When you learn data analysis, you hear a ton about p-values. They are something of which you develop an understanding as you study more and more statistics, but giving a clear, easy-to-understand, quick definition of the concept is a challenge, as this great piece from the blog FiveThirtyEight argues. Watch the pros struggle to boil it down to one easy sentence:
This is an explanation that you will have to learn to better communicate with non-statisticians.
In stats class, you learned that a p-value is the probability of getting a result at least as extreme as an observed result if the null hypothesis is correct. For example, imagine that I wanted to test the theory that getting a graduate degree increased your earnings:
I begin with the assumption that there is no relationship. Such a move is intended to scientifically conservative, in the sense that I assume the theory is wrong and wait for data to disprove that assumption. Such an approach is used instead one that assumes that the theory is right and believes in it until disproven. So the null hypothesis is no effect — zero differences in earnings. We proceed by collecting earnings data on two comparable populations that differ by grad school achievement. If we get a result that generates a p-value of 0.02, then we estimate that our results will occur 2% of the time if there is in fact no effect in reality. In other words, a p-value of 0.02 is a sign that our experiment either registers an extreme, unrepresentative sample, or the null hypothesis isn’t true.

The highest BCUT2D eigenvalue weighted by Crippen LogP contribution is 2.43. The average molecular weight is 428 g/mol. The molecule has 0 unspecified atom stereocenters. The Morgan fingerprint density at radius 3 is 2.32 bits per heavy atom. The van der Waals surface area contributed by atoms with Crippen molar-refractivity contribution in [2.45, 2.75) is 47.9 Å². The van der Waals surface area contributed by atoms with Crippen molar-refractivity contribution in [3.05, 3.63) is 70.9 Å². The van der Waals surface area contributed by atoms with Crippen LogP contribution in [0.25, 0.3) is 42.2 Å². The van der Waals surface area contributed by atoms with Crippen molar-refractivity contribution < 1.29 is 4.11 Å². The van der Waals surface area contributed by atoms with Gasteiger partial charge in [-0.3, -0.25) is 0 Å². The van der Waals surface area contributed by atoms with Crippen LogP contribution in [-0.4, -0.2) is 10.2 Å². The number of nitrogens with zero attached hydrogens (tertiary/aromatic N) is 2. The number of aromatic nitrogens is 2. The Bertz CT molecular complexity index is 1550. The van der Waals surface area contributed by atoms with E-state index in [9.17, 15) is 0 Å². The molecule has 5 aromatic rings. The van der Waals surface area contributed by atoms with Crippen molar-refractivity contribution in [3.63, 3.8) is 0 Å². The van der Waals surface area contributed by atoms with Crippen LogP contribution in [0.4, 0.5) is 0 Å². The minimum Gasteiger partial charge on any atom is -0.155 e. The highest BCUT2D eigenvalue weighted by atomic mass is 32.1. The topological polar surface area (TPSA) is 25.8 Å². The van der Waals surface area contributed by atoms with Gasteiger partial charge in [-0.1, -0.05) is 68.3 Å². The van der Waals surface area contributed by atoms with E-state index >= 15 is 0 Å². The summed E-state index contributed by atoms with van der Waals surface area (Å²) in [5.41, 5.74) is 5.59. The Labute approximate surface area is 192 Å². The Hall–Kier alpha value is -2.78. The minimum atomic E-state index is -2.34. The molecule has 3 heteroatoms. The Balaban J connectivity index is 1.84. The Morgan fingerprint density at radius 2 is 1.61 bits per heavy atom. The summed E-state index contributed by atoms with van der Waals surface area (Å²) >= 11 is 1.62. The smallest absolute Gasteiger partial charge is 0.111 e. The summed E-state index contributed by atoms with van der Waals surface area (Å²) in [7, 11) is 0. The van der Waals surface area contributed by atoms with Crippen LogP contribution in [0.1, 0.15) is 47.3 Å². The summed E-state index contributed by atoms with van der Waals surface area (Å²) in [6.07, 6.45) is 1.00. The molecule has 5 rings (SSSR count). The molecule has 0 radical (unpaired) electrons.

So how to explain p-values in the standard context of a hypothesis test whose null assumes no effect. My attempt is as follows:
A p-value is the estimated probability of getting these results if there is in fact no real relationship.
Of course, it is an assumption-laden estimate (as is true of any estimation procedure), but that is the basic thrust. Or at least my attempt to transmit it as simply as possible.
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